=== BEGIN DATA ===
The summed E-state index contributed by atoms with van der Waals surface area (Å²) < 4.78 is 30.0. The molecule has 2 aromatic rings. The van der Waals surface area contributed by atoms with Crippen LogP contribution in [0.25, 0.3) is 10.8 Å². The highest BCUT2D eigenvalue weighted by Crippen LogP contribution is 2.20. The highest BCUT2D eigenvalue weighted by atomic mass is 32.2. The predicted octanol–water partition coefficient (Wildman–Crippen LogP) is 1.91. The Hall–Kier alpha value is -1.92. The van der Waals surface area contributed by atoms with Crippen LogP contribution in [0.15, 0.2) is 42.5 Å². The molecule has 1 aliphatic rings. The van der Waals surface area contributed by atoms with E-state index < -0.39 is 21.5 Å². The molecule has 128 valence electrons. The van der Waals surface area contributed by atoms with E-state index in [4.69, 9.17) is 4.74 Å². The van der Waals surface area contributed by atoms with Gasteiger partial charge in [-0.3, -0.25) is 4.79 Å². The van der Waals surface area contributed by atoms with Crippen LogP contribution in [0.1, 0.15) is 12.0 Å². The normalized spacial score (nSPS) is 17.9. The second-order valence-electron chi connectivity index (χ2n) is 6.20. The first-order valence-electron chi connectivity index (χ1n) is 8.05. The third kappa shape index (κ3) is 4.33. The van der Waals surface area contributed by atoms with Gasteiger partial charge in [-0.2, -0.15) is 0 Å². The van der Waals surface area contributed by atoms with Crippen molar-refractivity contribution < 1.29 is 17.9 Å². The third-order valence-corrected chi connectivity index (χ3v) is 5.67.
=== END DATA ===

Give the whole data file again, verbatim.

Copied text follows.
The summed E-state index contributed by atoms with van der Waals surface area (Å²) < 4.78 is 30.0. The molecule has 2 aromatic rings. The van der Waals surface area contributed by atoms with Crippen LogP contribution in [0.25, 0.3) is 10.8 Å². The highest BCUT2D eigenvalue weighted by Crippen LogP contribution is 2.20. The highest BCUT2D eigenvalue weighted by atomic mass is 32.2. The predicted octanol–water partition coefficient (Wildman–Crippen LogP) is 1.91. The Hall–Kier alpha value is -1.92. The van der Waals surface area contributed by atoms with Crippen LogP contribution in [0.15, 0.2) is 42.5 Å². The molecule has 1 aliphatic rings. The van der Waals surface area contributed by atoms with E-state index < -0.39 is 21.5 Å². The molecule has 128 valence electrons. The van der Waals surface area contributed by atoms with E-state index in [4.69, 9.17) is 4.74 Å². The van der Waals surface area contributed by atoms with Gasteiger partial charge in [-0.3, -0.25) is 4.79 Å². The van der Waals surface area contributed by atoms with Crippen LogP contribution in [0.1, 0.15) is 12.0 Å². The normalized spacial score (nSPS) is 17.9. The second-order valence-electron chi connectivity index (χ2n) is 6.20. The first-order valence-electron chi connectivity index (χ1n) is 8.05. The third kappa shape index (κ3) is 4.33. The van der Waals surface area contributed by atoms with Gasteiger partial charge in [-0.2, -0.15) is 0 Å². The van der Waals surface area contributed by atoms with Crippen molar-refractivity contribution < 1.29 is 17.9 Å². The third-order valence-corrected chi connectivity index (χ3v) is 5.67.